Once you have people signed up, you can send them the contest rules, as well as some forms to fill out. We emailed out the eligibility forms and biographical details sheets ahead of time, so that contestants could fill them out before the meeting. Meanwhile, I checked that everyone was eligible for their contests, just in case they tried to slip anything past me.

We also encouraged speakers to give us their titles (or, better yet, put them on the website themselves) before the meeting, so I had a chance to practice introducing the speakers. Luckily, nobody had thrown in a tongue-twisting title this time.


The two key roles for a contest are the contest chair and the chief judge. It pays to recruit the chief judge well in advance, and work with him or her to arrange several other judges for each contest. You also need two timekeepers, a sergeant-at-arms and a couple of counters, all of whom need to be neutral.

Lastly, if it’s an evaluation contest, you need a “target speaker” to be evaluated. The sooner you arrange this, the less stressful it becomes. Ideally an exchange with a neighbouring club or clubs works best, but it depends if they are willing. We were in a tight spot with a couple of days to go and only rescued by one of our members (Andrew Knowles) stepping up to the plate to speak at short notice.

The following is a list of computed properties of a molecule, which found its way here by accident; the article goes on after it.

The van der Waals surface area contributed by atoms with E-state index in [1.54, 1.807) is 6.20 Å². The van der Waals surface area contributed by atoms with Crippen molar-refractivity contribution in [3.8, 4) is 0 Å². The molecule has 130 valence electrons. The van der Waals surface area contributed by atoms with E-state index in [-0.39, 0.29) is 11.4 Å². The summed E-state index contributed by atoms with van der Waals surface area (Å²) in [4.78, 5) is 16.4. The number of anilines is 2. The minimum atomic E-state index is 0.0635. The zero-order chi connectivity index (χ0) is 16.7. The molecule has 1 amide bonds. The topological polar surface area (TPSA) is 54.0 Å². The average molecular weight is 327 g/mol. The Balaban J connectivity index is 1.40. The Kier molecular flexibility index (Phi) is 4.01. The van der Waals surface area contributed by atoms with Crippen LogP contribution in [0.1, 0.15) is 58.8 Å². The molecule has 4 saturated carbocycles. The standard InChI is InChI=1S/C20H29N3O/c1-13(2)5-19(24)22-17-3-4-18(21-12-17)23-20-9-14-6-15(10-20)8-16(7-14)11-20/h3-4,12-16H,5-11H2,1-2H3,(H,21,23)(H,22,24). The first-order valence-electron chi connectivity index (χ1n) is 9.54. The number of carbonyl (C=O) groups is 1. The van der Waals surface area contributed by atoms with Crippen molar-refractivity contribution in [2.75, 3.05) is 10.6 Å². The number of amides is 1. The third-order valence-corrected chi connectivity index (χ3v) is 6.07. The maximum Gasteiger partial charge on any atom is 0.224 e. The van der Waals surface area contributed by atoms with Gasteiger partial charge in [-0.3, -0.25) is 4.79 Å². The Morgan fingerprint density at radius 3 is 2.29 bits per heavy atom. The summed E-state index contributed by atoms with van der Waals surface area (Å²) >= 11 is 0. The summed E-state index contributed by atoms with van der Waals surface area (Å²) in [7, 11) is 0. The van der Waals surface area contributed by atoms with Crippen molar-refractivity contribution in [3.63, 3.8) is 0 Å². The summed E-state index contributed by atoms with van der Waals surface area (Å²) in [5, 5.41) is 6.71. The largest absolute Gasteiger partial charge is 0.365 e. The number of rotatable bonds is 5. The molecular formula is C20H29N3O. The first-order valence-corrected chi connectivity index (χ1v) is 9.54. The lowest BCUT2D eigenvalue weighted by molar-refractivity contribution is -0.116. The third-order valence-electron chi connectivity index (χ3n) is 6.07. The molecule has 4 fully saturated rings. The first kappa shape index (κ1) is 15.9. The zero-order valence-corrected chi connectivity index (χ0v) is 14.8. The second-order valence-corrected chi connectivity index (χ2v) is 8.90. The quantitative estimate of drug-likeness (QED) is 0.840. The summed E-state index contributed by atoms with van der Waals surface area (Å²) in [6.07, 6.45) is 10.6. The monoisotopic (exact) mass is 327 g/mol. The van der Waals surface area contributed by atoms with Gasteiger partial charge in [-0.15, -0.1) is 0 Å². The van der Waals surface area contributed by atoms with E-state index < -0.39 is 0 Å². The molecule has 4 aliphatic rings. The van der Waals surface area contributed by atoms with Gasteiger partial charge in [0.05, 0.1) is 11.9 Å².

Contest chair!

Then there was my personal preparation.

I’ve tried running meetings directly from the agenda, but find that I continually lose my place and get flustered. Instead, I make up index cards before the meeting saying things like

“Sergeant at arms opens meeting, passes directly into President’s Introduction, who hands over to me.

  • Explain agenda
  • Explain clapping/shaking hands
  • Warm-up question: [whatever the warm-up question is]
  • Introduce timekeeper
  • Introduce grammarian”

I have one card for each time I’m on stage, numbered in case I drop them or they get out of order. They help me. Your approach may differ!

Two of Colin's notecards for chairing a contest

There are a couple of wrinkles to the system on contest night. The main one being that I don’t know until the briefing who is going to speak first. That’s easily managed though. I can simply have a card for each speech and arrange them into the right order once I know what’s happening.